Image by Alpa Shah
David Graeber joined the department in 2013 and remained until his untimely death at the age of 59 in September 2020. A most original thinker with wide-ranging interests, he wrote extensively about value, debt, bureaucracy, direct action, democracy, global history, and the imagination, among many other subjects. He conducted his doctoral fieldwork in Madagascar on magic and the legacy of slavery. By his own account, documenting the social dynamics of a Malagasy community living outside the orbit of the state drew him close to anarchism, shaping him both as a social theorist and as an activist. Around the time of Occupy Wall Street, a movement that he helped to establish, David published Debt: the first 5000 years (2011), a sweeping historical account of ‘human economies’ that exposes the moral foundations of modern economics. Other important publications include Towards an anthropological theory of value (2001), Fragments of an anarchist anthropology (2004), Possibilities (2007), On Kings (2017, with Marshall Sahlins) and Bullshit Jobs (2018). He was most distinguished for his ability to look at other societies in order to illuminate the possibilities of our own, dismantling a variety of deeply-entrenched myths about human nature in the process. Just before his death he completed the manuscript of The Dawn of Everything (2021). This was the fruit of a decade-long collaboration with UCL archaeologist David Wengrow, which challenges widely held assumptions about social evolution and reveals the power of collective agency in shaping the course of human history. David died as one of the most influential public intellectuals in the history of the discipline.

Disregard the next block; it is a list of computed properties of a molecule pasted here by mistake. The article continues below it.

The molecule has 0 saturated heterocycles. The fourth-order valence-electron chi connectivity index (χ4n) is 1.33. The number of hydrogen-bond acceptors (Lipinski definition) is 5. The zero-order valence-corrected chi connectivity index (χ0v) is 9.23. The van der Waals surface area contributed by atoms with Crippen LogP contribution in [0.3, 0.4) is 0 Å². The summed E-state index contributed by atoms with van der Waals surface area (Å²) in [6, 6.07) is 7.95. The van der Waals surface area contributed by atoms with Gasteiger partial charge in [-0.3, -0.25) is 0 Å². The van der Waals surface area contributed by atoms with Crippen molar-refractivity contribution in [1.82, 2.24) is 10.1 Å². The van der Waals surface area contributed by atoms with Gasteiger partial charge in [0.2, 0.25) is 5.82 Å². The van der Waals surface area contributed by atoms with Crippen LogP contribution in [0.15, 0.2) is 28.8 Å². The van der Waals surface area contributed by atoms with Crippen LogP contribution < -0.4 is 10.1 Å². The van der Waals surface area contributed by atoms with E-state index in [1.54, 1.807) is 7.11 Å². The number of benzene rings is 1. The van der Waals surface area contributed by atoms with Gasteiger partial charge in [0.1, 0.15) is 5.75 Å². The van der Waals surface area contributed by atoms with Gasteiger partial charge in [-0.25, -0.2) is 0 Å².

In a Novara Media tribute to David Graeber, Alpa Shah wrote about the relationship between David Graeber’s anthropology and his politics. Image by Bronte Dow.
To pay tribute to David, the Department hosted a term of events devoted to the discussion of his work. We began with an LSE Public Event launch of The Dawn of Everything, in a conversation with David Wengrow, and continued in the Friday morning Research Seminar on Anthropological Theory in Michaelmas 2021 devoted to a discussion of David Graeber’s key writings. In each session in this series, two anthropologists led a critical discussion on one of David Graeber’s key gifts of writing, exploring the fissures and cracks, as David liked to, in order to grow our thoughts and actions. The series was also published by the journal Focaal.
We also joined a federation of universities hosting the annual David Graeber Memorial Lecture.